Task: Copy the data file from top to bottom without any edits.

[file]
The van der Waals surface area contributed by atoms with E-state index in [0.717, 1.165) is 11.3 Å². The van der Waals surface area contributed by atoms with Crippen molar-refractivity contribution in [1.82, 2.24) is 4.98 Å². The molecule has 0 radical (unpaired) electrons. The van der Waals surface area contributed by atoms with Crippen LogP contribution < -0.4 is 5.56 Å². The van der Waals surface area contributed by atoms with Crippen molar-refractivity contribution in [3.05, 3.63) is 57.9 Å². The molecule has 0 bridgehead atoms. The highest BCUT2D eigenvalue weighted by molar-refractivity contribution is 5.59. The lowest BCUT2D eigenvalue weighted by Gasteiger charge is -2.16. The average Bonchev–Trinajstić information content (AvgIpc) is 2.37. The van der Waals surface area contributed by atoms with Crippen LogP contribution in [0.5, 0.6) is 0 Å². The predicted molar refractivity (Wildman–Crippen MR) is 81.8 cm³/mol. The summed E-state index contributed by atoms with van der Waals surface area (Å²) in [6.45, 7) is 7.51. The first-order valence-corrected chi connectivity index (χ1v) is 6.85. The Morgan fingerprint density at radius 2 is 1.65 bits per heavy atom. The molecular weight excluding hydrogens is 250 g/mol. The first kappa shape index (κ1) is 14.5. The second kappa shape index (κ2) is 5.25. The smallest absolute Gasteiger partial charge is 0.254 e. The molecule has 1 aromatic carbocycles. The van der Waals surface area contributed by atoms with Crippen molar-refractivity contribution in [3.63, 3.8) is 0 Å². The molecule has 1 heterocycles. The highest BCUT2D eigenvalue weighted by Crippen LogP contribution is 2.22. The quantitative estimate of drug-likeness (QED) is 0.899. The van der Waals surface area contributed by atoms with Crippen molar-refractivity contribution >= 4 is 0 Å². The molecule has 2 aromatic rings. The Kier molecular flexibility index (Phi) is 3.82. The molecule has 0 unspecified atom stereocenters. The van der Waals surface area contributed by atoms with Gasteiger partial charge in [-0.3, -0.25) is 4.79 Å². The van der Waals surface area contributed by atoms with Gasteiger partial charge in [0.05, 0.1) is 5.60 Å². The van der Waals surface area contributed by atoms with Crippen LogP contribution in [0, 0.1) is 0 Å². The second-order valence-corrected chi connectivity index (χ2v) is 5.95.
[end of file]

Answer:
The van der Waals surface area contributed by atoms with E-state index in [0.717, 1.165) is 11.3 Å². The van der Waals surface area contributed by atoms with Crippen molar-refractivity contribution in [1.82, 2.24) is 4.98 Å². The molecule has 0 radical (unpaired) electrons. The van der Waals surface area contributed by atoms with Crippen LogP contribution < -0.4 is 5.56 Å². The van der Waals surface area contributed by atoms with Crippen molar-refractivity contribution in [3.05, 3.63) is 57.9 Å². The molecule has 0 bridgehead atoms. The highest BCUT2D eigenvalue weighted by molar-refractivity contribution is 5.59. The lowest BCUT2D eigenvalue weighted by Gasteiger charge is -2.16. The average Bonchev–Trinajstić information content (AvgIpc) is 2.37. The van der Waals surface area contributed by atoms with Crippen LogP contribution in [0.5, 0.6) is 0 Å². The predicted molar refractivity (Wildman–Crippen MR) is 81.8 cm³/mol. The summed E-state index contributed by atoms with van der Waals surface area (Å²) in [6.45, 7) is 7.51. The first-order valence-corrected chi connectivity index (χ1v) is 6.85. The Morgan fingerprint density at radius 2 is 1.65 bits per heavy atom. The molecular weight excluding hydrogens is 250 g/mol. The first kappa shape index (κ1) is 14.5. The second kappa shape index (κ2) is 5.25. The smallest absolute Gasteiger partial charge is 0.254 e. The molecule has 1 aromatic carbocycles. The van der Waals surface area contributed by atoms with Crippen molar-refractivity contribution in [3.63, 3.8) is 0 Å². The molecule has 1 heterocycles. The highest BCUT2D eigenvalue weighted by Crippen LogP contribution is 2.22. The quantitative estimate of drug-likeness (QED) is 0.899. The van der Waals surface area contributed by atoms with Crippen molar-refractivity contribution >= 4 is 0 Å². The molecule has 2 aromatic rings. The Kier molecular flexibility index (Phi) is 3.82. The molecule has 0 unspecified atom stereocenters. The van der Waals surface area contributed by atoms with Gasteiger partial charge in [-0.3, -0.25) is 4.79 Å². The van der Waals surface area contributed by atoms with Gasteiger partial charge in [0.05, 0.1) is 5.60 Å². The van der Waals surface area contributed by atoms with Crippen LogP contribution in [0, 0.1) is 0 Å². The second-order valence-corrected chi connectivity index (χ2v) is 5.95.